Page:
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Understanding the Efficacy of Spatial Management on Emerging Threats


Spatial management is a popular tool for resource managers to protect and conserve natural resources. However, a number of emerging threats are testing the ability of these tools to address management needs. Marine protected areas and slow speed zones are popular tools employed by resource managers to mitigate anthropogenic threats; however climate change and whale ship strikes represent new threats that may complicate the benefits of these tools. This dissertation examines the efficacy of incentivizing slow vessel transits to reduce cetacean mortality risk and the application of MPAs to mitigate climate change.

A trial program to monetarily incentivize slow transits through the Santa Barbara Channel showed high compliance compared to a similar voluntary program. During incentivized transits, the large majority of ships maintained a 12 knot transit speed as determined by the program guidelines. An incentivized program may be key in reducing risk to whale mortality and reducing ships speeds; however scaling up this program may face financial difficulty.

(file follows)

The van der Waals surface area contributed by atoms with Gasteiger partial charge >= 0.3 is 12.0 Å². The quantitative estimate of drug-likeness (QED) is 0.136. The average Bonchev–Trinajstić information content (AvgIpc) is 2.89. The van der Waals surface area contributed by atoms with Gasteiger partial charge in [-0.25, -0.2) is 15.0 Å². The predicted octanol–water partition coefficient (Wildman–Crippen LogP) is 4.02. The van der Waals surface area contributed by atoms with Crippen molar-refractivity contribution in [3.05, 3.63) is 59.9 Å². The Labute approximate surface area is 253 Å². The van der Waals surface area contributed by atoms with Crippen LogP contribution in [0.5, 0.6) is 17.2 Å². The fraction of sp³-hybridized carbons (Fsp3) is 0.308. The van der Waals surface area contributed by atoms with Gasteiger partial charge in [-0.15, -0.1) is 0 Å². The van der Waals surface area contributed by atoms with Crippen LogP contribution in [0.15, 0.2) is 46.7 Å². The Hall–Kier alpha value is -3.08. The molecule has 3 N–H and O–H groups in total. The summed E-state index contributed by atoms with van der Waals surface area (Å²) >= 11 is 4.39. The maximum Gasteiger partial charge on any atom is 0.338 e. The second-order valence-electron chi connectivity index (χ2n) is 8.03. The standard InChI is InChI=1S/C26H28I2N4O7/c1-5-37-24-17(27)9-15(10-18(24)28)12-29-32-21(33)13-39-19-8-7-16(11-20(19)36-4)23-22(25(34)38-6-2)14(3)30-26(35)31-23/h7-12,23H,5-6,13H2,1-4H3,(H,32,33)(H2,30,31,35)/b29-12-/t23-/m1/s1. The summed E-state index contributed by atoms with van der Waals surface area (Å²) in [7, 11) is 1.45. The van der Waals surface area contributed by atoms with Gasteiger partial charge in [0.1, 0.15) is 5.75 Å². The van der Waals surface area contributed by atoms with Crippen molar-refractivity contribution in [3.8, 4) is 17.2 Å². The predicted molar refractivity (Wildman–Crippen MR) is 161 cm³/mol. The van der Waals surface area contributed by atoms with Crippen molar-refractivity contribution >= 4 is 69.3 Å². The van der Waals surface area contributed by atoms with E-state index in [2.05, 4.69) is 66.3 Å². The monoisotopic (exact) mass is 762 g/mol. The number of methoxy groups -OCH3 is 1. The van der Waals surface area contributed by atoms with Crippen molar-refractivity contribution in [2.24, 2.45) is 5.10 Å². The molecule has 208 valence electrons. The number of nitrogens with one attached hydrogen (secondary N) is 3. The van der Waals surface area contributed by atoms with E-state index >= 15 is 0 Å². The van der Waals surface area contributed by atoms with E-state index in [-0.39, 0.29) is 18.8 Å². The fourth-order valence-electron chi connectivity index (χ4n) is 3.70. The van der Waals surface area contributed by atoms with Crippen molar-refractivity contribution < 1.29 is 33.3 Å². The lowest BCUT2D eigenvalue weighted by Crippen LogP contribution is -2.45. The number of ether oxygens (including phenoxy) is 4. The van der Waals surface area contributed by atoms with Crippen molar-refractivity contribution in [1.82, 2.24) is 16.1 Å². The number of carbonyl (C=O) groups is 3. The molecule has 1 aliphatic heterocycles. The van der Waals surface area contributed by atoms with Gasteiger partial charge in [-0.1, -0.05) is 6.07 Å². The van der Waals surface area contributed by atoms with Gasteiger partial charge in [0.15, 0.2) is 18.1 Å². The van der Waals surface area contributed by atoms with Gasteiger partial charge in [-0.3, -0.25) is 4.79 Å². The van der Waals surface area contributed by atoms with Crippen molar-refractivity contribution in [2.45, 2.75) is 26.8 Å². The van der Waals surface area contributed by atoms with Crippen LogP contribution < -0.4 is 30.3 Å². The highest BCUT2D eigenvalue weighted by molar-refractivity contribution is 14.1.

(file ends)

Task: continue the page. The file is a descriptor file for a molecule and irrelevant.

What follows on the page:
Marine Protected Areas have been claimed to offer additional protection to areas affected by climate change. However, a recent warm water marine heatwave changed the fish community’s abundance, biodiversity, and recruitment around the Channel Islands. While the ecological community changes across strong longitudinal biogeographic patterns, forecasts built from GLMs with environmental conditions predict shifts in species abundance. Upwelling and cool waters coming to the surface may mitigate warming ocean conditions in the region but marine protected areas showed no increased resilience to acute climate affects like marine heatwaves.

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